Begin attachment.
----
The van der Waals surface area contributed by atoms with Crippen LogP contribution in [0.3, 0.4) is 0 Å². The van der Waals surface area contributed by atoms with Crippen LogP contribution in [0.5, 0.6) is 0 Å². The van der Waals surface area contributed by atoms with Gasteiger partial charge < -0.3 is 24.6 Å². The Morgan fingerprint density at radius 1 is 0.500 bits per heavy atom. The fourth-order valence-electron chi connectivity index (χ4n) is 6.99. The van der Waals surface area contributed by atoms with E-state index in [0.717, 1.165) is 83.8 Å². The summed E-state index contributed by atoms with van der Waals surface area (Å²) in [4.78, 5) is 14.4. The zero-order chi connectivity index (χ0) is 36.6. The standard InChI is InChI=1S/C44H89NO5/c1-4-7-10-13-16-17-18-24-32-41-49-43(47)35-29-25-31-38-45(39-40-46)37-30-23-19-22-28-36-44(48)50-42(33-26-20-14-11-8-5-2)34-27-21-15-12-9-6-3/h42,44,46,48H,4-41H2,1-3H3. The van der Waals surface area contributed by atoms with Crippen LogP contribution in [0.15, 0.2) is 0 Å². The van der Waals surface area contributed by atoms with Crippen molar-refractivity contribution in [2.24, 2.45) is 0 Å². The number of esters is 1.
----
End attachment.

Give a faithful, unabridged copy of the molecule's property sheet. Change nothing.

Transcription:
The van der Waals surface area contributed by atoms with Crippen LogP contribution in [0.3, 0.4) is 0 Å². The van der Waals surface area contributed by atoms with Crippen LogP contribution in [0.5, 0.6) is 0 Å². The van der Waals surface area contributed by atoms with Gasteiger partial charge < -0.3 is 24.6 Å². The Morgan fingerprint density at radius 1 is 0.500 bits per heavy atom. The fourth-order valence-electron chi connectivity index (χ4n) is 6.99. The van der Waals surface area contributed by atoms with E-state index in [0.717, 1.165) is 83.8 Å². The summed E-state index contributed by atoms with van der Waals surface area (Å²) in [4.78, 5) is 14.4. The zero-order chi connectivity index (χ0) is 36.6. The standard InChI is InChI=1S/C44H89NO5/c1-4-7-10-13-16-17-18-24-32-41-49-43(47)35-29-25-31-38-45(39-40-46)37-30-23-19-22-28-36-44(48)50-42(33-26-20-14-11-8-5-2)34-27-21-15-12-9-6-3/h42,44,46,48H,4-41H2,1-3H3. The van der Waals surface area contributed by atoms with Crippen LogP contribution in [0.15, 0.2) is 0 Å². The van der Waals surface area contributed by atoms with Crippen molar-refractivity contribution in [2.24, 2.45) is 0 Å². The number of esters is 1.